In Georgia, a judge released part of a special grand jury’s final report on attempts to overturn former President Trump’s loss in the state’s 2020 presidential election. Earlier in the week, Superior Court Judge Robert McBurney ordered that certain parts of the report, including any recommendations from the special grand jury on who should be criminally charged in the attempt to overturn the election, be kept private for now. However, the released sections revealed some limited information, including that most of the grand jurors believe perjury “may have been committed by one or more” of the witnesses who testified during the investigation. The report recommends that Fulton County District Attorney Fani Willis seek indictments for those crimes where appropriate. The special grand jury, which said it received evidence from or involving 75 witnesses, also found unanimously that no widespread fraud took place during the Georgia presidential election that could have altered the outcome. Willis, who will determine whether to seek criminal charges, said late last month that “decisions are imminent.”

In Wisconsin, Gov. Tony Evers introduced a package of budget proposals designed to eliminate barriers to voting, support election officials, and “ensure Wisconsin’s elections remain safe, fair, and secure.” The plan would expand early voting, introduce automatic voter registration for Wisconsin drivers, and create a 10-person office to handle questions and complaints about potential election law violations. It would also allow clerks to begin counting absentee ballots before Election Day, after working with the bipartisan Wisconsin Elections Commission to make sure the counting process is secure and effective. The governor noted that early counting of absentee ballots could result in faster reporting of election results.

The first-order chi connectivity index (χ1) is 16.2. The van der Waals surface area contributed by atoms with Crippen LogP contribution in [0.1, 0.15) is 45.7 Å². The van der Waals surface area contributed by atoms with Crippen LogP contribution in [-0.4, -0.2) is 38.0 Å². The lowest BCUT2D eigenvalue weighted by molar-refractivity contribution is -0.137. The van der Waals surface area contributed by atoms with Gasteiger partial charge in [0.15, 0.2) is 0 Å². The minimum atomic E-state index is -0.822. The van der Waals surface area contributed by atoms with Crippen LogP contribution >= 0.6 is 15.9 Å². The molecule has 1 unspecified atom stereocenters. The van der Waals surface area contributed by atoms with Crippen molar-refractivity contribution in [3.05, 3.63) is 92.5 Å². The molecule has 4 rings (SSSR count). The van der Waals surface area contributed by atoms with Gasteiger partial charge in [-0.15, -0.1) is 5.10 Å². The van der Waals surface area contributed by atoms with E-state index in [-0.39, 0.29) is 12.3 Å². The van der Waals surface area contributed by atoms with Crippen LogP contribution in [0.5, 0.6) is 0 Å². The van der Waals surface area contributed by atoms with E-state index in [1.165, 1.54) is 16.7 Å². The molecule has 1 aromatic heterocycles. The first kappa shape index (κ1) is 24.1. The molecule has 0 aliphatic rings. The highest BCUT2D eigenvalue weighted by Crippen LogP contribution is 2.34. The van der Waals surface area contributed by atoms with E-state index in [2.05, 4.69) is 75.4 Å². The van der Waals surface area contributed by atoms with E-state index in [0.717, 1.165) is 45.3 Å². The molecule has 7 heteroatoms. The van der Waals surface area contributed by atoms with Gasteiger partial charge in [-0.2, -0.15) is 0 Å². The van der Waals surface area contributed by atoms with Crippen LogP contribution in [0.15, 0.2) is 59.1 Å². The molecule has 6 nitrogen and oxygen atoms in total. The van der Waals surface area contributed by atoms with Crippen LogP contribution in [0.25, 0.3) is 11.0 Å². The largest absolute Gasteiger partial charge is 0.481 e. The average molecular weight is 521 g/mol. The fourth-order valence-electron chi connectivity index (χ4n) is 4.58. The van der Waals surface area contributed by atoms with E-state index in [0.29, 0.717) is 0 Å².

In The News

  • FA special grand jury investigating interference in the 2020 presidential election in Georgia confirmed that there was no widespread fraud and indicated that witnesses may have lied under oath. States United’s guide to the investigation has been updated with the latest.
  • Former White House chief of staff Mark Meadows was subpoenaed by the Justice Department in special counsel Jack Smith’s investigation into efforts to overturn the 2020 election. Former Vice President Mike Pence, citing an unusual legal strategy, said he would fight a subpoena issued to him last week.
  • Fox News anchors and executives privately ridiculed former President Trump’s false claims of fraud in the 2020 election while the network was promoting some of those claims on the air, according to a court filing by Dominion Voting Systems. The voting machine company has sued Fox for $1.6 billion for defamation.
Image information: Crystal Mason. (Photo: ACLU of Texas)